Chinese-made electric buses are winning over commuters in Chile’s capital Santiago.

Incorporating the buses into Santiago’s transportation fleet “has been tremendously positive in many ways,” said Gloria Hutt, Chilean Minister of Transport and Communications, Xinhua reported.

“What mattered most to us was the evaluation of the passengers, which was excellent,” said Hutt, noting that commuters gave the Chinese buses an average 6.3 rating on a scale of 1-7, which surpassed Santiago’s subway.

Some 203 Chinese-made electric buses have joined the city’s transit fleet since December 2018, helping cut down air pollution and noise and reduce future public expenses, the report said.

The red-and-white fleet is 100% electric, air-conditioned, and equipped with Wi-Fi and USB ports.

Passengers “have really taken good care of them … they feel the journey is much better,” said Hutt, noting the lack of scratches and graffiti.

Incorporating Chinese-made electric buses into Santiago’s transportation fleet marked a “very radical” transformation in the quality of the capital’s mass transit system, she said.

The fleet’s operating costs are “significantly lower” than the ones powered by conventional fuel, which is expected to spur other bus operators to turn to electric vehicles. The batch also contributes to the government’s environmental goals, said the minister.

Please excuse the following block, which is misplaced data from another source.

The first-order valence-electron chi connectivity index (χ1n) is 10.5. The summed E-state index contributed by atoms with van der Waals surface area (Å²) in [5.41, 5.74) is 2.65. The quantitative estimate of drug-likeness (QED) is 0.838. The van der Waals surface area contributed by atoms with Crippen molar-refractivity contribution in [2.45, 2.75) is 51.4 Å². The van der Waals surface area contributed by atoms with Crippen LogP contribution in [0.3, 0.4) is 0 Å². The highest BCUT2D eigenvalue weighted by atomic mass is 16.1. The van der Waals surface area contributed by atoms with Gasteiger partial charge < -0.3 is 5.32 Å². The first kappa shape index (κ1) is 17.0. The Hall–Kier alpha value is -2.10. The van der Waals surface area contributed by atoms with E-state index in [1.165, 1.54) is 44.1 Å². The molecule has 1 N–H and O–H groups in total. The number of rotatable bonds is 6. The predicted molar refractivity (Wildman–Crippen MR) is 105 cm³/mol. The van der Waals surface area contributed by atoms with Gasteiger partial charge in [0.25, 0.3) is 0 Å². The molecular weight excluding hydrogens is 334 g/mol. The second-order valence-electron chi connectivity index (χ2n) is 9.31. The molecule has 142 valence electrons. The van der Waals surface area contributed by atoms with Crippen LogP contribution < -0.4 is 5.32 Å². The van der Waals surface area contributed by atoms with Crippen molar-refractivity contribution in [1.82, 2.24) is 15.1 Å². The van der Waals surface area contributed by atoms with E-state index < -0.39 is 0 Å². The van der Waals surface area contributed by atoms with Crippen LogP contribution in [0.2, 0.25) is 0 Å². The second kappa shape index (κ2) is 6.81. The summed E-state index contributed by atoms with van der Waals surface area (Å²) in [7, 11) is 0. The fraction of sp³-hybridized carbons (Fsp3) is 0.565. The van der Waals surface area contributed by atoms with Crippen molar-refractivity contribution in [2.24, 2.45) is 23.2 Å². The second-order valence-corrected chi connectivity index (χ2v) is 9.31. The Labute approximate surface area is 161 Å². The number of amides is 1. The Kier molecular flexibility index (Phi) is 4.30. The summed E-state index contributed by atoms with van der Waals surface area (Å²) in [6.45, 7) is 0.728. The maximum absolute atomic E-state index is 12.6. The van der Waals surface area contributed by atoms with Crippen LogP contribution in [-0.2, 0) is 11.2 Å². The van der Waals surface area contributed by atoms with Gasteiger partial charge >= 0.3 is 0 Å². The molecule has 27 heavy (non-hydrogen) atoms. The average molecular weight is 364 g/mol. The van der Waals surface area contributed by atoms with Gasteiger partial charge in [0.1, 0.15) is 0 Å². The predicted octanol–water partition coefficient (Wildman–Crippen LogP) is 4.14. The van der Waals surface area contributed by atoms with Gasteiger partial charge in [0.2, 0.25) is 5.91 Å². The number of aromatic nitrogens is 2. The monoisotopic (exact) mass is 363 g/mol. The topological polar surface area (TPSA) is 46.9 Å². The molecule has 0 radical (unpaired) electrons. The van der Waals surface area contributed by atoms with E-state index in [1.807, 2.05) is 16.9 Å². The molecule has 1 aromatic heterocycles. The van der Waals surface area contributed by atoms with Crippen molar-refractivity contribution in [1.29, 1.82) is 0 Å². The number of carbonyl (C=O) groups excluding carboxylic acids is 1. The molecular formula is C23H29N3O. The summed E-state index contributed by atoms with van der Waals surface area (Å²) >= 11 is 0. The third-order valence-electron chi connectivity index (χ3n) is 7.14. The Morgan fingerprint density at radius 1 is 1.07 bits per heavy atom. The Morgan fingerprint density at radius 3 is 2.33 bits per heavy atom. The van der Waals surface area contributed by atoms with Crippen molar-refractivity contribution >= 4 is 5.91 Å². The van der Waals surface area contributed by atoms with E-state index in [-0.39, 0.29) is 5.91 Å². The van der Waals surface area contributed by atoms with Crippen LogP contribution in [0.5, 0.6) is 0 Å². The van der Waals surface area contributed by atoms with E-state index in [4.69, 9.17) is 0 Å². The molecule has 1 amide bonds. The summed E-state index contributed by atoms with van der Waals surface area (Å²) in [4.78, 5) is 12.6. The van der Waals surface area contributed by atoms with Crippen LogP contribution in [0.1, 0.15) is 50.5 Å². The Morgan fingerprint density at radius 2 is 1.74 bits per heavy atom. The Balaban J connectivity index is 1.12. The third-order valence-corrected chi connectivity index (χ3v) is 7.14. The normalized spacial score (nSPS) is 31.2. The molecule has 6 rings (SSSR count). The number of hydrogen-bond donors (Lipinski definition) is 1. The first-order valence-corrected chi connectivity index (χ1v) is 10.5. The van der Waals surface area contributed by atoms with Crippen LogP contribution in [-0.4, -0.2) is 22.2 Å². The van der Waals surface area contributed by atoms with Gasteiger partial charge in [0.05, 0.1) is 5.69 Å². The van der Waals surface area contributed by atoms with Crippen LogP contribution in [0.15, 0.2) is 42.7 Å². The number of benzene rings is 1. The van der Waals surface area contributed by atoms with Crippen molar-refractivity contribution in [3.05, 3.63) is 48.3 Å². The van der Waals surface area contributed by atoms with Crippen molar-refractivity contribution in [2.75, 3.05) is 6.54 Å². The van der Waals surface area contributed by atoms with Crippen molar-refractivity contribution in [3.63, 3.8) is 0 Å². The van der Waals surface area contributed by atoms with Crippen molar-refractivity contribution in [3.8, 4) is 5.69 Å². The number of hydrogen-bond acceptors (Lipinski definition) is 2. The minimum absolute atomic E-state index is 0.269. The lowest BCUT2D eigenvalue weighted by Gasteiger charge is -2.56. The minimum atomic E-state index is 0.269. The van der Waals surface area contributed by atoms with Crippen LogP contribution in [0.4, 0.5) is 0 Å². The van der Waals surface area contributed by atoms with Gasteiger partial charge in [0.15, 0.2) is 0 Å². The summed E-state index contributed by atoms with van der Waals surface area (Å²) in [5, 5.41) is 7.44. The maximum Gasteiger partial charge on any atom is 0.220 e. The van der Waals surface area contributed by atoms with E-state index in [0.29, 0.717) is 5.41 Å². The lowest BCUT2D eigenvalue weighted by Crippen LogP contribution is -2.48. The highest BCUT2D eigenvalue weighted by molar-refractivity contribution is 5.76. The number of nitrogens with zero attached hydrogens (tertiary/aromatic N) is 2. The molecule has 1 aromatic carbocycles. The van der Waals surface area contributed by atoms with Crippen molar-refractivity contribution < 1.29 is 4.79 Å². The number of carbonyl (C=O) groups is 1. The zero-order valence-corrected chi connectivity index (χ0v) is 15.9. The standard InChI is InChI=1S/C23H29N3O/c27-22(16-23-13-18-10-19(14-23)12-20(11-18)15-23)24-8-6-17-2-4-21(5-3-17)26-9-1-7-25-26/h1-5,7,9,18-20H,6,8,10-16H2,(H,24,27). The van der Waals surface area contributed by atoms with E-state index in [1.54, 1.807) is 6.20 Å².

Each bus can cover 260 kilometres with a three-hour full charge, which is enough for a full day’s operation, the report said.

To accommodate the fleet’s charging capacity, the city is updating bus terminals with higher technological features such as better charging stations, according to Hutt.

Another 183 Chinese buses are due to begin operating in October, and the ministry is in talks to purchase 60 more.

Such measures are part of the city’s forward-looking Metropolitan Mobility Network, which comprises electronic buses, subways, suburban trains and a bike-sharing scheme.

The private sector in China and Chile is increasingly interested in electric mobility in Chile, which Hutt called a “gain” for the government. “More and more new brands are arriving, so we have a greater range of supply.”